Deep Space Travelers May Imitate Hibernating Squirrels

Deep space travelers and other humans that suffer from muscle loss may one day be able to take advantage of a trick used by certain types of squirrels during hibernation. Known as “urea nitrogen salvage,” this process employs gut microbes that can recycle the nitrogen in urea to preserve muscle mass, even without food, for months at a time.


In the zero-gravity environment of space, muscle loss is an issue that plagues all space travelers sooner or later. Current efforts to combat the condition revolve mostly around intense exercise. Still, future missions that will travel deeper into the cosmos may find that spacecraft size limitations restrict the amount of workout equipment they can bring along.

To combat this problem for both space travelers and everyday humans who suffer from muscle wasting medical conditions, a biologist from the Université de Montréal (UdeM) looked at hibernating squirrels to learn how they use this process to prevent muscle loss over a months-long hibernation.


According to the press release announcing the research, urea nitrogen salvage is a process employed by a typical North American squirrel known as the 13-lined ground squirrel. When these squirrels hibernate, they “harness a metabolic trick of their gut microbes to recycle the nitrogen present in urea, a waste compound that is usually excreted as urine, and use it to build new tissue proteins.”

To confirm this mechanism, UdeM researcher Matthew Regan injected test squirrels with customized urea that allowed him to track it through the animals’ systems.

Regan performed this test at three different times of the year: the summer, when the squirrels were not hibernating, early in the winter when they were about one month into hibernation, and finally late in the winter when they were a full four months into the fasting and hibernation process.

By tracking the custom labeled urea throughout the process, Regan discovered that it flowed from the animals’ blood to their gut, where specialized microbes could break it down into more useable metabolites. These metabolites were then tracked from the gut to their reappearance in the squirrels’ tissue protein.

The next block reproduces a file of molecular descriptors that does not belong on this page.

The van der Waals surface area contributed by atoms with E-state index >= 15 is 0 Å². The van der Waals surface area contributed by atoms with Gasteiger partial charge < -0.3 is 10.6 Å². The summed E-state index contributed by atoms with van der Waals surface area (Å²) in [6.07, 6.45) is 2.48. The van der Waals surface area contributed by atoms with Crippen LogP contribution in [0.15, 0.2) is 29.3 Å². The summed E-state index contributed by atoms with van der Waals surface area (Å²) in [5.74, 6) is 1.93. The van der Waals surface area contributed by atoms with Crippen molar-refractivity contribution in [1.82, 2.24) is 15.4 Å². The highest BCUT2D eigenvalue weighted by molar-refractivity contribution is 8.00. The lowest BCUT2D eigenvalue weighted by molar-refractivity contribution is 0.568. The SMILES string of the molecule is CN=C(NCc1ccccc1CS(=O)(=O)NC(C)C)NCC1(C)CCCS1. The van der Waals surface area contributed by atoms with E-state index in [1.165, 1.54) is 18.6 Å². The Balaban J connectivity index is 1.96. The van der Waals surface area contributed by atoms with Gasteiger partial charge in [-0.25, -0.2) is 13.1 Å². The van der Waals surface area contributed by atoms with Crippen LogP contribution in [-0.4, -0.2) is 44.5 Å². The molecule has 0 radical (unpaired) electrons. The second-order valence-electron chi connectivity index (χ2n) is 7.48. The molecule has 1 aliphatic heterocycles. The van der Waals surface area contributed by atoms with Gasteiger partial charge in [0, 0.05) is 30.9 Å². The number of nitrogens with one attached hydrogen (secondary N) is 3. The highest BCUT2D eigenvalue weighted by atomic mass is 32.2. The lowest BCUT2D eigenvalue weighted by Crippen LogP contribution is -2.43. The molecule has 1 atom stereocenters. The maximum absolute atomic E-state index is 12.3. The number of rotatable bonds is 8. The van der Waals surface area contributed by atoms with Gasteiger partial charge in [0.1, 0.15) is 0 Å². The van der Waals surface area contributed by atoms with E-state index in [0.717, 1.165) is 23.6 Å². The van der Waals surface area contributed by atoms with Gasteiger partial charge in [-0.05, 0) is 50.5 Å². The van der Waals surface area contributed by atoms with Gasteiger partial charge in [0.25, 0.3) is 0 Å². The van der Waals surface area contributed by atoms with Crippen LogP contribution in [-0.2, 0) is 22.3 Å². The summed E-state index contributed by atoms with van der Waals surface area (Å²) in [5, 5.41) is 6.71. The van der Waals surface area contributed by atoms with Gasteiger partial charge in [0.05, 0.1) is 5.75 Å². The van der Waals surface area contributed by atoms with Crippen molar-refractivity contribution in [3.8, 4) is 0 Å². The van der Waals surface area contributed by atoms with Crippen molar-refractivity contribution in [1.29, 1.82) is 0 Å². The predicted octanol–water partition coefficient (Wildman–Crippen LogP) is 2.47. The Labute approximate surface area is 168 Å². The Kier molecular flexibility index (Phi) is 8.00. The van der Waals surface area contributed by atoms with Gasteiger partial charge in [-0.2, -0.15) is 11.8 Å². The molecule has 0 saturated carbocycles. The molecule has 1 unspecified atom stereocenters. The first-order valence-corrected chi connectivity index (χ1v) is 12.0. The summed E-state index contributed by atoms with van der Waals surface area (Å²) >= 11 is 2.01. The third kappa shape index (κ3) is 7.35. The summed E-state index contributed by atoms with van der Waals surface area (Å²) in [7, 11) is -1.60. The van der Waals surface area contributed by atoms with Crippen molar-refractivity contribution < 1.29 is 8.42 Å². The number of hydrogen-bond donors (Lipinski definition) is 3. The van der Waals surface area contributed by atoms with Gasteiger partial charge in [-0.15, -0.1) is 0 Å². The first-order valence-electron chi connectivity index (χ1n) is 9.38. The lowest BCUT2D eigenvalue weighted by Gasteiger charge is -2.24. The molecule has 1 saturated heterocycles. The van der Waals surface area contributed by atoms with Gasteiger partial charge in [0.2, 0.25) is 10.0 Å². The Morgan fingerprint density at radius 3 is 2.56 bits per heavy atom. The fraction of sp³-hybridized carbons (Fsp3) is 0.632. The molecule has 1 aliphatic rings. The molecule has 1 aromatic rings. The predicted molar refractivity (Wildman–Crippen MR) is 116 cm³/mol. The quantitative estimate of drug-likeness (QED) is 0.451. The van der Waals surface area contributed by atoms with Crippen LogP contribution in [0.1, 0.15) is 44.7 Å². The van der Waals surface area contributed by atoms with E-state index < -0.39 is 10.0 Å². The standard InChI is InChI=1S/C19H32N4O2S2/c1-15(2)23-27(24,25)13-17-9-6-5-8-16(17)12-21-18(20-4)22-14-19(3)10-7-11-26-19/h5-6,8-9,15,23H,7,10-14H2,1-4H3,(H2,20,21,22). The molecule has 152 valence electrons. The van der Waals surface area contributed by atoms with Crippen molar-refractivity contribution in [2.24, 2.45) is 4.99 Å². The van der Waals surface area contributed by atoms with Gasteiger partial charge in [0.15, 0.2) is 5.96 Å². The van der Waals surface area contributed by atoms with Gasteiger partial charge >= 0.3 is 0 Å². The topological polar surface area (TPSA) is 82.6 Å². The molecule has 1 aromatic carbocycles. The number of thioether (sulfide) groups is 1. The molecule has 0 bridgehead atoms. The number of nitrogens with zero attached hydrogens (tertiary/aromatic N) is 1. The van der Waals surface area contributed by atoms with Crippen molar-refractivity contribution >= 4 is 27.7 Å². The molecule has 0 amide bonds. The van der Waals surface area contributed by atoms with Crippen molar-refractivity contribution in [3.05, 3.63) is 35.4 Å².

“Essentially, seeing {the custom labeling] in metabolites at these various steps indicated that they originated from urea, and thus, that the hibernator was using urea nitrogen salvage,” said Regan.

To confirm his results, Regan tested squirrels whose gut microbiomes had been purposely depleted, removing the microbes capable of breaking down the urea for use in muscle loss prevention. As expected, the custom-labeled metabolites did not show up in the animals’ muscles, meaning the microbiome in the gut was critical in this process.

Regan also learned that the urea nitrogen salvage process was more prevalent in the latter stages of hibernation, another clue of the importance of this process as fasting continues over long periods.


Regan, who published his research in the journal Science, is continuing his study of this process with a grant from the Canadian Space Agency by using data already captured about the methods behind human muscle loss in space.

“Because we know which muscle proteins are suppressed during spaceflight, we can compare these proteins with those that are enhanced by urea nitrogen salvage during hibernation,” he said. “If there is an overlap between the proteins in spaceflight and the ones from hibernation, then it suggests this process may have benefits to muscle health during spaceflight.”

“To be clear,” added Regan, “these applications, though theoretically possible, are a long way from delivery, and a lot of additional work is needed to translate this naturally evolved mechanism safely and effectively to humans.”

But, he also notes, “One thing I find encouraging is that a study from the early 1990s provided some evidence that humans are capable of recycling small amounts of urea nitrogen via this same process. This suggests that the necessary machinery is in place. It just needs to be optimized.”

Follow and connect with author Christopher Plain on Twitter: @plain_fiction